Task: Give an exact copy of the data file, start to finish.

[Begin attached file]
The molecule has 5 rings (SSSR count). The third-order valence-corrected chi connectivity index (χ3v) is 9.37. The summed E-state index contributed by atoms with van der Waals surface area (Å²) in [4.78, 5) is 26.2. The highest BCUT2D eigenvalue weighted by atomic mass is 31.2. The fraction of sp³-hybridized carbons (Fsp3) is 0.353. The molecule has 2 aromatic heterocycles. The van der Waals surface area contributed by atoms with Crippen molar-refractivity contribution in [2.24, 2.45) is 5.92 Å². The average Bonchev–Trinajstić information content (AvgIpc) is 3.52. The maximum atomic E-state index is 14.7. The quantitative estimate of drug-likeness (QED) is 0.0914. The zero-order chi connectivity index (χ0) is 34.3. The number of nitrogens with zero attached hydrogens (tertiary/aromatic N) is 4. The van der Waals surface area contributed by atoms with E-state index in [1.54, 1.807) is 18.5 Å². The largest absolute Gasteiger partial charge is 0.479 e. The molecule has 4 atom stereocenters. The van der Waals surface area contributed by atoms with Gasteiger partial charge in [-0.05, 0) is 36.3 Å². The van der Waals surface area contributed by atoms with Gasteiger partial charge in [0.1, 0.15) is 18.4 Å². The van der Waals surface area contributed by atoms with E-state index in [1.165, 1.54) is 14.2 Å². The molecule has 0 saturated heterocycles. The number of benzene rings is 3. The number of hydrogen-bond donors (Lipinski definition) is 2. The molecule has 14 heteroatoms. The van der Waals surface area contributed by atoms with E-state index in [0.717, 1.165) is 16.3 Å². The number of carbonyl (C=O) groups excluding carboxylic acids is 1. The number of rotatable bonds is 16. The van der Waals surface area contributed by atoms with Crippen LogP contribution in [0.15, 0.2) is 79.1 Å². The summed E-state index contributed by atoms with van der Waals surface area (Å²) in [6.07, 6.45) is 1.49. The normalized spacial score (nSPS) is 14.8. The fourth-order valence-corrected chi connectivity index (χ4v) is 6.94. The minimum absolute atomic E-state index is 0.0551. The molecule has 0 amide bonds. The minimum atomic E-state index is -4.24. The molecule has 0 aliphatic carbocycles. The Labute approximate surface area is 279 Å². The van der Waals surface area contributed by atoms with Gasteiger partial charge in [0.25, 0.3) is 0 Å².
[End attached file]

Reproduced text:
The molecule has 5 rings (SSSR count). The third-order valence-corrected chi connectivity index (χ3v) is 9.37. The summed E-state index contributed by atoms with van der Waals surface area (Å²) in [4.78, 5) is 26.2. The highest BCUT2D eigenvalue weighted by atomic mass is 31.2. The fraction of sp³-hybridized carbons (Fsp3) is 0.353. The molecule has 2 aromatic heterocycles. The van der Waals surface area contributed by atoms with Crippen molar-refractivity contribution in [2.24, 2.45) is 5.92 Å². The average Bonchev–Trinajstić information content (AvgIpc) is 3.52. The maximum atomic E-state index is 14.7. The quantitative estimate of drug-likeness (QED) is 0.0914. The zero-order chi connectivity index (χ0) is 34.3. The number of nitrogens with zero attached hydrogens (tertiary/aromatic N) is 4. The van der Waals surface area contributed by atoms with E-state index in [1.54, 1.807) is 18.5 Å². The largest absolute Gasteiger partial charge is 0.479 e. The molecule has 4 atom stereocenters. The van der Waals surface area contributed by atoms with Gasteiger partial charge in [-0.05, 0) is 36.3 Å². The van der Waals surface area contributed by atoms with Gasteiger partial charge in [0.1, 0.15) is 18.4 Å². The van der Waals surface area contributed by atoms with E-state index in [1.165, 1.54) is 14.2 Å². The molecule has 0 saturated heterocycles. The number of benzene rings is 3. The number of hydrogen-bond donors (Lipinski definition) is 2. The molecule has 14 heteroatoms. The van der Waals surface area contributed by atoms with E-state index in [0.717, 1.165) is 16.3 Å². The number of carbonyl (C=O) groups excluding carboxylic acids is 1. The number of rotatable bonds is 16. The van der Waals surface area contributed by atoms with Crippen LogP contribution in [0.15, 0.2) is 79.1 Å². The summed E-state index contributed by atoms with van der Waals surface area (Å²) in [6.07, 6.45) is 1.49. The normalized spacial score (nSPS) is 14.8. The fourth-order valence-corrected chi connectivity index (χ4v) is 6.94. The minimum absolute atomic E-state index is 0.0551. The molecule has 0 amide bonds. The minimum atomic E-state index is -4.24. The molecule has 0 aliphatic carbocycles. The Labute approximate surface area is 279 Å². The van der Waals surface area contributed by atoms with Gasteiger partial charge in [0.25, 0.3) is 0 Å².